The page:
Don’t let it go to your head. People like other people who are approachable. Readers love authors who interact with them. You aren’t Stephen King. He’s one of the few who can get away with not having an easy way for readers to contact him such as facebook, twitter, email and so on. Be there for your fans and they will be there for you.

Spare us the drama. Writers are people like everyone else. We have bad days and good ones. We get pissed at life and depressed at times. But, if you take my advice and have avenues in which your fans can interact with you, don’t use them as outlets for your personal drama. If your personal facebook is also where you interact with readers, don’t piss and moan about your mundane problems and what a bitch your mother-in-law is. We all hate that when our actual friends do it on facebook, what makes you think we want it from a stranger whose books we happen to enjoy? This all goes toward the professional point. Sure, be personable with your fans, but stop short of telling them about the fight with your husband or whining about how no one really loves you. Everyone has problems and sometimes it feels good to vent. Just not on facebook okay?!!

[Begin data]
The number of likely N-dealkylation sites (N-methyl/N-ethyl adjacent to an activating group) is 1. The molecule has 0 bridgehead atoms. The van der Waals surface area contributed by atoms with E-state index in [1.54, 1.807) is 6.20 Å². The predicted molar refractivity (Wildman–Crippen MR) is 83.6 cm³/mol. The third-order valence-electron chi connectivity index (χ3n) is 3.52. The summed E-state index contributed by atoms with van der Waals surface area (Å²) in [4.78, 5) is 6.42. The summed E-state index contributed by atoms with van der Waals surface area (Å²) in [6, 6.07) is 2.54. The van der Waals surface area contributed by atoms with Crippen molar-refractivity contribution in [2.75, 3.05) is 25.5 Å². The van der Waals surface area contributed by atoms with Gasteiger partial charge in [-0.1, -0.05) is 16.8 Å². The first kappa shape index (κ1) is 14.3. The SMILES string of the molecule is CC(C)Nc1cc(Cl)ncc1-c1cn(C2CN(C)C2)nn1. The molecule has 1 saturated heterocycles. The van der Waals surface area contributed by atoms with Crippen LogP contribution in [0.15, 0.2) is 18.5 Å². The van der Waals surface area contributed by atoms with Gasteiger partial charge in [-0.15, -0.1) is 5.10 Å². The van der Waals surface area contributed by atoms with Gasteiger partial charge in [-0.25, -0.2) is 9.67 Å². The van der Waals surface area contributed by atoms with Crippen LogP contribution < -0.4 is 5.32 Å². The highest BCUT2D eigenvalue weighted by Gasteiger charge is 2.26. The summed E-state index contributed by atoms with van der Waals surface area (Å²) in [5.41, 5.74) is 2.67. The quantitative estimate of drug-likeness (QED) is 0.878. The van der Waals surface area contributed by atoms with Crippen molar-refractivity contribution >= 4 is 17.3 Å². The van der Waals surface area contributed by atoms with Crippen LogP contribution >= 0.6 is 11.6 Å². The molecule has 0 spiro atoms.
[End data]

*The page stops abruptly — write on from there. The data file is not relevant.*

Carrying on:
I could go on with this list forever, but I will stop here. 2012 can be a great year if we let it, and I for one intend to do so. Thank you to everyone in my life who has, in some way, helped to encourage me on this journey. I love you all from the bottom of my sarcastic, dark little heart~C. W. LaSart

 

6 Responses to “Lessons Learned.”

  • Max:

    Nice post, Caren. Very happy to watch your career progress as great as it is. And as for the editing thing … it takes a lot out of a person just to change someone else’s work. Sooner of later I will turn into an alcoholic just to get through the day, living on the corner of streets begging for change and ink for my red pen. Oh, how cruel we are. How cruel.

  • Thanks for posting, C.W. You gave some great advice here. I particularly liked what you said about failure not being an option. What got me going in my very late 30’s was the mountain of regret that I was going to feel in my golden years if I didn’t give this writing thing one last try. Not only did I finish the book after 20 years, but I saw it published less than 2 years later. Everything else after that is gravy!

    -Jimmy

  • Great post. Hope I can count myself among “those who know who we are.”

    If I haven’t said it before, I’m a big fan of the editorial process, at the same time as I hate it. But a writing professor of mine once said, “Sometimes you gotta kill your babies.”

    I like telling that to my high school students when we talk about editing their essays. They always remember it.

    Or a nicer version, “Sometimes you just gotta admit when your baby is ugly.”

    Either way, point taken. And a good point indeed, as well as most of the rest of it. Going to Tweet it (I really should be doing something there, right? 🙂

    Happy soon-to-be New Year.

    Paul D. Dail
    http://www.pauldail.com- A horror writer’s not necessarily horrific blog

    • C.W. LaSart:

      Of course you are, Paul! Thanks for reading the post, and I’m glad you enjoyed it. I hope I am able to help even just one fledgeling writer enjoy a better journey in 2012. Happy New Year!